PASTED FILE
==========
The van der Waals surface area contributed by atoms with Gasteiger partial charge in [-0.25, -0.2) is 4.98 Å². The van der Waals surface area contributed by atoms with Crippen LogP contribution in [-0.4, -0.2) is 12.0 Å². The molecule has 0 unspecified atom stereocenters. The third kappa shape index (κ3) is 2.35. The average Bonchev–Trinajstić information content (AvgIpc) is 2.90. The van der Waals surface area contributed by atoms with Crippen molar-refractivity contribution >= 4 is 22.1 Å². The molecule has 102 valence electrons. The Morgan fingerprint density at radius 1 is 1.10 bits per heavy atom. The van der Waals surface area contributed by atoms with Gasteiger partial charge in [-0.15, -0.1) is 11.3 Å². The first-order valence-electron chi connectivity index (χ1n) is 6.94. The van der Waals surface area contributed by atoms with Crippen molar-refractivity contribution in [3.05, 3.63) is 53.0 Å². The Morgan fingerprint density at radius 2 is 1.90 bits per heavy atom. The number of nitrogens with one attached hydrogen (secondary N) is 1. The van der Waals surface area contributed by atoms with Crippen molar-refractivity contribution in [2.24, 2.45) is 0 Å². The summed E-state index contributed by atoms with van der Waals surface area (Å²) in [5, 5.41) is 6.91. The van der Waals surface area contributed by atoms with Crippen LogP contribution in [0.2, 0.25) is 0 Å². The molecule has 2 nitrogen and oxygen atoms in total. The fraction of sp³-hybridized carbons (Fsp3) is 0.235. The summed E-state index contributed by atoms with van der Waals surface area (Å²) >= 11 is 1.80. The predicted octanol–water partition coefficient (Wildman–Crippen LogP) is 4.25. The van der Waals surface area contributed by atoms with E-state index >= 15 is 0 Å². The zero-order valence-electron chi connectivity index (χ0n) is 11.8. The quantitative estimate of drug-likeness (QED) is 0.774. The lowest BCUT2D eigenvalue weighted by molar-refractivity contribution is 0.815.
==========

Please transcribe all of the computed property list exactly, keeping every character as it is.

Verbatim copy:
The van der Waals surface area contributed by atoms with Gasteiger partial charge in [-0.25, -0.2) is 4.98 Å². The van der Waals surface area contributed by atoms with Crippen LogP contribution in [-0.4, -0.2) is 12.0 Å². The molecule has 0 unspecified atom stereocenters. The third kappa shape index (κ3) is 2.35. The average Bonchev–Trinajstić information content (AvgIpc) is 2.90. The van der Waals surface area contributed by atoms with Crippen molar-refractivity contribution >= 4 is 22.1 Å². The molecule has 102 valence electrons. The Morgan fingerprint density at radius 1 is 1.10 bits per heavy atom. The van der Waals surface area contributed by atoms with Gasteiger partial charge in [-0.15, -0.1) is 11.3 Å². The first-order valence-electron chi connectivity index (χ1n) is 6.94. The van der Waals surface area contributed by atoms with Crippen molar-refractivity contribution in [3.05, 3.63) is 53.0 Å². The Morgan fingerprint density at radius 2 is 1.90 bits per heavy atom. The number of nitrogens with one attached hydrogen (secondary N) is 1. The van der Waals surface area contributed by atoms with Crippen molar-refractivity contribution in [2.24, 2.45) is 0 Å². The summed E-state index contributed by atoms with van der Waals surface area (Å²) in [5, 5.41) is 6.91. The van der Waals surface area contributed by atoms with Crippen LogP contribution in [0.2, 0.25) is 0 Å². The molecule has 2 nitrogen and oxygen atoms in total. The fraction of sp³-hybridized carbons (Fsp3) is 0.235. The summed E-state index contributed by atoms with van der Waals surface area (Å²) >= 11 is 1.80. The predicted octanol–water partition coefficient (Wildman–Crippen LogP) is 4.25. The van der Waals surface area contributed by atoms with E-state index >= 15 is 0 Å². The zero-order valence-electron chi connectivity index (χ0n) is 11.8. The quantitative estimate of drug-likeness (QED) is 0.774. The lowest BCUT2D eigenvalue weighted by molar-refractivity contribution is 0.815.